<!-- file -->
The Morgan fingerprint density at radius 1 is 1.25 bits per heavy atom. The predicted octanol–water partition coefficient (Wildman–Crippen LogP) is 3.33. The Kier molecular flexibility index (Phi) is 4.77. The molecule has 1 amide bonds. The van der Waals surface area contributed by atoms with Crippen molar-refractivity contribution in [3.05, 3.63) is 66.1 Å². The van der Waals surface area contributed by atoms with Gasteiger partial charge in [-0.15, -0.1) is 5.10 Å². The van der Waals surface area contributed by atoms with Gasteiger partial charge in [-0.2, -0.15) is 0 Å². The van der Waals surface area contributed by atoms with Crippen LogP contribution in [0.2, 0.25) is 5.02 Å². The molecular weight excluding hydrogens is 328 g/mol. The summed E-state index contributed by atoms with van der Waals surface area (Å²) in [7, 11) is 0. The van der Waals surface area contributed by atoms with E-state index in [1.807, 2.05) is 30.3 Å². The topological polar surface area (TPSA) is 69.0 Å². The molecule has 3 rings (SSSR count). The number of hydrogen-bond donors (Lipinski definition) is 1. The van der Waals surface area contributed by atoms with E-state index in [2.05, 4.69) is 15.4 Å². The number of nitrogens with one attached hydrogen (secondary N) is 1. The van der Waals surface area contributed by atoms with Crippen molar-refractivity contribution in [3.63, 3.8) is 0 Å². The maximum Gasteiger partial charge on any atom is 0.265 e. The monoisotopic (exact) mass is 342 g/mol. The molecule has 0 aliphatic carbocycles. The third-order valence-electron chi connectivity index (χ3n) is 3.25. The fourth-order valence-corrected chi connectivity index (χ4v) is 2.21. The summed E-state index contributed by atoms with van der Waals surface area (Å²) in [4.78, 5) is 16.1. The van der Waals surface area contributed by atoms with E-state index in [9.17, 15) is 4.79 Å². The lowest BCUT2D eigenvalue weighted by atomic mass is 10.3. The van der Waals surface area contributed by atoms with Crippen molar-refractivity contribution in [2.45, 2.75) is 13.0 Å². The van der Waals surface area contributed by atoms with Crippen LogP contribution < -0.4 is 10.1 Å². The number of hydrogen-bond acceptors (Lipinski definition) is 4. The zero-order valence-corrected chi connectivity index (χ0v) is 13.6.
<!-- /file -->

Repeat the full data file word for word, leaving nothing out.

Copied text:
The Morgan fingerprint density at radius 1 is 1.25 bits per heavy atom. The predicted octanol–water partition coefficient (Wildman–Crippen LogP) is 3.33. The Kier molecular flexibility index (Phi) is 4.77. The molecule has 1 amide bonds. The van der Waals surface area contributed by atoms with Crippen molar-refractivity contribution in [3.05, 3.63) is 66.1 Å². The van der Waals surface area contributed by atoms with Gasteiger partial charge in [-0.15, -0.1) is 5.10 Å². The van der Waals surface area contributed by atoms with Gasteiger partial charge in [-0.2, -0.15) is 0 Å². The van der Waals surface area contributed by atoms with Crippen LogP contribution in [0.2, 0.25) is 5.02 Å². The molecular weight excluding hydrogens is 328 g/mol. The summed E-state index contributed by atoms with van der Waals surface area (Å²) in [7, 11) is 0. The van der Waals surface area contributed by atoms with E-state index in [1.807, 2.05) is 30.3 Å². The topological polar surface area (TPSA) is 69.0 Å². The molecule has 3 rings (SSSR count). The number of hydrogen-bond donors (Lipinski definition) is 1. The van der Waals surface area contributed by atoms with E-state index in [2.05, 4.69) is 15.4 Å². The number of nitrogens with one attached hydrogen (secondary N) is 1. The van der Waals surface area contributed by atoms with Crippen molar-refractivity contribution in [3.63, 3.8) is 0 Å². The maximum Gasteiger partial charge on any atom is 0.265 e. The monoisotopic (exact) mass is 342 g/mol. The molecule has 0 aliphatic carbocycles. The third-order valence-electron chi connectivity index (χ3n) is 3.25. The fourth-order valence-corrected chi connectivity index (χ4v) is 2.21. The summed E-state index contributed by atoms with van der Waals surface area (Å²) in [4.78, 5) is 16.1. The van der Waals surface area contributed by atoms with E-state index in [9.17, 15) is 4.79 Å². The lowest BCUT2D eigenvalue weighted by atomic mass is 10.3. The van der Waals surface area contributed by atoms with Crippen molar-refractivity contribution in [2.45, 2.75) is 13.0 Å². The van der Waals surface area contributed by atoms with Crippen LogP contribution < -0.4 is 10.1 Å². The number of hydrogen-bond acceptors (Lipinski definition) is 4. The zero-order valence-corrected chi connectivity index (χ0v) is 13.6.